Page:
|                                     |
                NVE1                                 NVE2
          +--------------------+            +--------------------+
          | +---+IRB +------+  |            |  +------+IRB +---+ |
    TS1-----|BD1|----|IP-VRF|  |            |  |IP-VRF|----|BD1| |
          | +---+    |      |  |            |  |      |    +---+ |
          | +---+    |      |  |            |  |      |    +---+ |
          | |BD2|----|      |  |            |  |      |----|BD2|----TS2
          | +---+IRB +------+  |            |  +------+IRB +---+ |
          +--------------------+            +--------------------+
                  |                                     |

        Figure 2 2: EVPN for L3 in an NVO3 Network - Asymmetric model

   In the Symmetric model, depicted in Figure 3, the same number of data
   path lookups is needed at the ingress and egress NVEs.  For example,
   if TS1 sends IP packets to TS3, the following data path lookups are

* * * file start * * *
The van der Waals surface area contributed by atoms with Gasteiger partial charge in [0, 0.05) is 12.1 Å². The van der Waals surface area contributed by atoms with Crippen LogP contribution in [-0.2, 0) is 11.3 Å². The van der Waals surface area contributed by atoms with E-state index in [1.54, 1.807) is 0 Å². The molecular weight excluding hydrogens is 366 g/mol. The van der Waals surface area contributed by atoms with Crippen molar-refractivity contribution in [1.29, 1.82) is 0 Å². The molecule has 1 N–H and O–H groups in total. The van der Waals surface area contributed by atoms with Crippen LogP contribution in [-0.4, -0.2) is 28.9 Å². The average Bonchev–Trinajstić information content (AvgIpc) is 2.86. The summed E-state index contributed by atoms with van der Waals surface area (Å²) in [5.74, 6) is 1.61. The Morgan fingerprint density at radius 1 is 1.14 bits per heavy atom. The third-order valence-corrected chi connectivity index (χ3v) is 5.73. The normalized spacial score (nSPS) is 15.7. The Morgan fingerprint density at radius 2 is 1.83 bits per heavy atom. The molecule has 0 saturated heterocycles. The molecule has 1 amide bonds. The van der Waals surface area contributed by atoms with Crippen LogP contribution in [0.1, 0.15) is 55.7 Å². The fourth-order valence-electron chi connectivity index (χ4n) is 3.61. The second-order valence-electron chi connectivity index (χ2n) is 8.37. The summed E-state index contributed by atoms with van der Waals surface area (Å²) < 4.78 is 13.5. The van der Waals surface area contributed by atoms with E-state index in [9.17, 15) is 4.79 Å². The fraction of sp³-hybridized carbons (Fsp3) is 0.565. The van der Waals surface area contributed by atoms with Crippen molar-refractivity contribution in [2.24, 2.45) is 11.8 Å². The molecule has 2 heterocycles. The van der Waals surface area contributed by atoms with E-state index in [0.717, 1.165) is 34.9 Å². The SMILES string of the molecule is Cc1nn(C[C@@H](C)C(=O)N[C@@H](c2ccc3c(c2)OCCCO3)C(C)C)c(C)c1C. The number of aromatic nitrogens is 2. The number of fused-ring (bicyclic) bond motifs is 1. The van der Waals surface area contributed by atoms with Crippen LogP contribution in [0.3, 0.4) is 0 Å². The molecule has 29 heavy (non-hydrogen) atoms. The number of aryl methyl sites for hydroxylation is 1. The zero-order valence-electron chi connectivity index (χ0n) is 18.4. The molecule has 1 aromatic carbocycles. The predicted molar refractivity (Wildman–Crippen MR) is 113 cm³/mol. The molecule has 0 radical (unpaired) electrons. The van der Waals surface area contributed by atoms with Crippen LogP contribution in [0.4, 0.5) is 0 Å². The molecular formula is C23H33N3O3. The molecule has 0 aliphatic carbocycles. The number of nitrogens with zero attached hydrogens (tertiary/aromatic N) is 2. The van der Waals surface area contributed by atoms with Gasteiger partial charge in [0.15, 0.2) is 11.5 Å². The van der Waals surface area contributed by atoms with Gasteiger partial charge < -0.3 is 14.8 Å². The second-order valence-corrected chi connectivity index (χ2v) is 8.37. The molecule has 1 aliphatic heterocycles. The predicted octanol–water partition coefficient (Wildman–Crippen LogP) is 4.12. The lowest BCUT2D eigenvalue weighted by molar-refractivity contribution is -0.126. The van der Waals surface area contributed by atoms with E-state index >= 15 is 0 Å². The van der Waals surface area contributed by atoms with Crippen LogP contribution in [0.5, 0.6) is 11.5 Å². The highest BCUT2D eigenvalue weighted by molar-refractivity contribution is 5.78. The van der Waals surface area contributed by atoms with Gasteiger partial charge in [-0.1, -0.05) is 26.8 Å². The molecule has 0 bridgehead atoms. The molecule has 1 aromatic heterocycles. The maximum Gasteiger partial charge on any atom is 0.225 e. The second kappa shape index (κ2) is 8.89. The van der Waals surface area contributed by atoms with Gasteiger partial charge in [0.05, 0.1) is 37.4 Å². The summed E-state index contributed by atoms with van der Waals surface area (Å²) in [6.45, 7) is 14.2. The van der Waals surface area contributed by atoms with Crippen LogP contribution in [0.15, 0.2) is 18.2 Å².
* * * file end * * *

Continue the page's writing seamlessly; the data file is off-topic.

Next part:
required: a MAC lookup at NVE1's BD1 table, an IP lookup at NVE1's
   IP-VRF and then IP lookup and MAC lookup at NVE2's IP-VRF and BD3
   respectively.  In the Symmetric model, the Inter Subnet connectivity
   between NVEs is done based on tunnels between the IP-VRFs.

                  |             EVPN NVO3               |
                  |                                     |
                NVE1                                 NVE2
          +--------------------+            +--------------------+
          | +---+IRB +------+  |            |  +------+IRB +---+ |
    TS1-----|BD1|----|IP-VRF|  |            |  |IP-VRF|----|BD3|-----TS3
          | +---+    |      |  |            |  |      |    +---+ |
          | +---+IRB |      |  |            |  +------+          |
    TS2-----|BD2|----|      |  |            +--------------------+
          | +---+    +------+  |                        |
          +--------------------+                        |
                  |                                     |